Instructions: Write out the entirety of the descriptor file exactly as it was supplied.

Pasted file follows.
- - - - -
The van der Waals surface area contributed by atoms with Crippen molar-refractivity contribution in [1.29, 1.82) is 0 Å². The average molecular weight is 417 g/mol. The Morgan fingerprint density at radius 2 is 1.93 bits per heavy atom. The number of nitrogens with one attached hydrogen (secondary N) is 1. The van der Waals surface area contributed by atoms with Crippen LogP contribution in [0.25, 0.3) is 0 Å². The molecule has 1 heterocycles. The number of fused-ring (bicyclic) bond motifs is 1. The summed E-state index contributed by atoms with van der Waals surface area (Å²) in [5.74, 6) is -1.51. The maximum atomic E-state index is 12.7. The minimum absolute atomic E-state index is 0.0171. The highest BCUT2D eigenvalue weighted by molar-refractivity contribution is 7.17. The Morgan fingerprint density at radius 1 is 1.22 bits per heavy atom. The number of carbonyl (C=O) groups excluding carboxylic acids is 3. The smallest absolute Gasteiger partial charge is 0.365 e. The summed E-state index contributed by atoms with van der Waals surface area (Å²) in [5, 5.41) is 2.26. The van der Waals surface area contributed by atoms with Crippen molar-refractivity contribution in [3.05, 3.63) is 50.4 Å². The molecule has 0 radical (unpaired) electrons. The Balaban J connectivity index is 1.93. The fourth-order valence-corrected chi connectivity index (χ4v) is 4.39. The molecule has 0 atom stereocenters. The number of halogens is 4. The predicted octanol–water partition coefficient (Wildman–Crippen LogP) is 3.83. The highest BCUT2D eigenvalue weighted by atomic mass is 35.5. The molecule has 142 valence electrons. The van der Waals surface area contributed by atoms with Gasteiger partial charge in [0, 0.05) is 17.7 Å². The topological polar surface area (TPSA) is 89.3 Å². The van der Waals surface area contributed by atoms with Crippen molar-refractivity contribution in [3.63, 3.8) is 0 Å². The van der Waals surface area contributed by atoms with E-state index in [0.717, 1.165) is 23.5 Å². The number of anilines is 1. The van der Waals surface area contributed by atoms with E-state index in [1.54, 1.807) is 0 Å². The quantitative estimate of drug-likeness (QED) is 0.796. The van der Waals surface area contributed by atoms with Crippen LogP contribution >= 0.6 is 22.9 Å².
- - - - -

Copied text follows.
The van der Waals surface area contributed by atoms with Crippen molar-refractivity contribution in [1.29, 1.82) is 0 Å². The average molecular weight is 417 g/mol. The Morgan fingerprint density at radius 2 is 1.93 bits per heavy atom. The number of nitrogens with one attached hydrogen (secondary N) is 1. The van der Waals surface area contributed by atoms with Crippen LogP contribution in [0.25, 0.3) is 0 Å². The molecule has 1 heterocycles. The number of fused-ring (bicyclic) bond motifs is 1. The summed E-state index contributed by atoms with van der Waals surface area (Å²) in [5.74, 6) is -1.51. The maximum atomic E-state index is 12.7. The minimum absolute atomic E-state index is 0.0171. The highest BCUT2D eigenvalue weighted by molar-refractivity contribution is 7.17. The Morgan fingerprint density at radius 1 is 1.22 bits per heavy atom. The number of carbonyl (C=O) groups excluding carboxylic acids is 3. The smallest absolute Gasteiger partial charge is 0.365 e. The summed E-state index contributed by atoms with van der Waals surface area (Å²) in [5, 5.41) is 2.26. The van der Waals surface area contributed by atoms with Crippen molar-refractivity contribution in [3.05, 3.63) is 50.4 Å². The molecule has 0 radical (unpaired) electrons. The Balaban J connectivity index is 1.93. The fourth-order valence-corrected chi connectivity index (χ4v) is 4.39. The molecule has 0 atom stereocenters. The number of halogens is 4. The predicted octanol–water partition coefficient (Wildman–Crippen LogP) is 3.83. The highest BCUT2D eigenvalue weighted by atomic mass is 35.5. The molecule has 142 valence electrons. The van der Waals surface area contributed by atoms with Gasteiger partial charge in [0, 0.05) is 17.7 Å². The topological polar surface area (TPSA) is 89.3 Å². The van der Waals surface area contributed by atoms with Crippen molar-refractivity contribution in [3.63, 3.8) is 0 Å². The van der Waals surface area contributed by atoms with E-state index in [0.717, 1.165) is 23.5 Å². The number of anilines is 1. The van der Waals surface area contributed by atoms with E-state index in [1.54, 1.807) is 0 Å². The quantitative estimate of drug-likeness (QED) is 0.796. The van der Waals surface area contributed by atoms with Crippen LogP contribution >= 0.6 is 22.9 Å².